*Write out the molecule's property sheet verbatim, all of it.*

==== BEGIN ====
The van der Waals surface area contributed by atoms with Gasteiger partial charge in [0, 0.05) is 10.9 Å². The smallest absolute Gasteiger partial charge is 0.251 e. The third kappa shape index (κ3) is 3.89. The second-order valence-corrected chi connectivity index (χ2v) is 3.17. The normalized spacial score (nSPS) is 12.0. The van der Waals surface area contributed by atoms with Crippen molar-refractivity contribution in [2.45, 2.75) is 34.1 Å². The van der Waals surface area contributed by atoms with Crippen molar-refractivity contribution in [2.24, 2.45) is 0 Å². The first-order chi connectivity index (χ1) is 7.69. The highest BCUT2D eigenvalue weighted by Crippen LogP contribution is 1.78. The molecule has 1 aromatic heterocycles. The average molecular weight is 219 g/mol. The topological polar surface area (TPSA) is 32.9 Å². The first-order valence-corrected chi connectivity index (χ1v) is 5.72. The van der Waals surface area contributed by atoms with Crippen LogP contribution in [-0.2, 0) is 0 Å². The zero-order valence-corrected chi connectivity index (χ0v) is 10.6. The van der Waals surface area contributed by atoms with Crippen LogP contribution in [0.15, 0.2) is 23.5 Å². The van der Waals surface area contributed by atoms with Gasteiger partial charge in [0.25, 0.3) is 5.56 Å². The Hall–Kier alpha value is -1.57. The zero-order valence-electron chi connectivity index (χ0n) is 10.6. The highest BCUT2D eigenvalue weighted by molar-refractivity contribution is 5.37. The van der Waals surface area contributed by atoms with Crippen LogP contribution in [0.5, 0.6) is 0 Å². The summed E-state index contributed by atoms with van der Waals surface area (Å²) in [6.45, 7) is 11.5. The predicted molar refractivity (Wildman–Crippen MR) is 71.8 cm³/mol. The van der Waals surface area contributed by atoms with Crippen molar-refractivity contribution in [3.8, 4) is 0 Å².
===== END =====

The van der Waals surface area contributed by atoms with Gasteiger partial charge in [0, 0.05) is 10.9 Å². The smallest absolute Gasteiger partial charge is 0.251 e. The third kappa shape index (κ3) is 3.89. The second-order valence-corrected chi connectivity index (χ2v) is 3.17. The normalized spacial score (nSPS) is 12.0. The van der Waals surface area contributed by atoms with Crippen molar-refractivity contribution in [2.45, 2.75) is 34.1 Å². The van der Waals surface area contributed by atoms with Crippen molar-refractivity contribution in [2.24, 2.45) is 0 Å². The first-order chi connectivity index (χ1) is 7.69. The highest BCUT2D eigenvalue weighted by Crippen LogP contribution is 1.78. The molecule has 1 aromatic heterocycles. The average molecular weight is 219 g/mol. The topological polar surface area (TPSA) is 32.9 Å². The first-order valence-corrected chi connectivity index (χ1v) is 5.72. The van der Waals surface area contributed by atoms with Crippen LogP contribution in [-0.2, 0) is 0 Å². The zero-order valence-corrected chi connectivity index (χ0v) is 10.6. The van der Waals surface area contributed by atoms with Crippen LogP contribution in [0.15, 0.2) is 23.5 Å². The van der Waals surface area contributed by atoms with Gasteiger partial charge in [0.25, 0.3) is 5.56 Å². The Hall–Kier alpha value is -1.57. The zero-order valence-electron chi connectivity index (χ0n) is 10.6. The highest BCUT2D eigenvalue weighted by molar-refractivity contribution is 5.37. The van der Waals surface area contributed by atoms with Crippen LogP contribution in [0.5, 0.6) is 0 Å². The summed E-state index contributed by atoms with van der Waals surface area (Å²) in [6.45, 7) is 11.5. The predicted molar refractivity (Wildman–Crippen MR) is 71.8 cm³/mol. The van der Waals surface area contributed by atoms with Crippen molar-refractivity contribution in [3.8, 4) is 0 Å².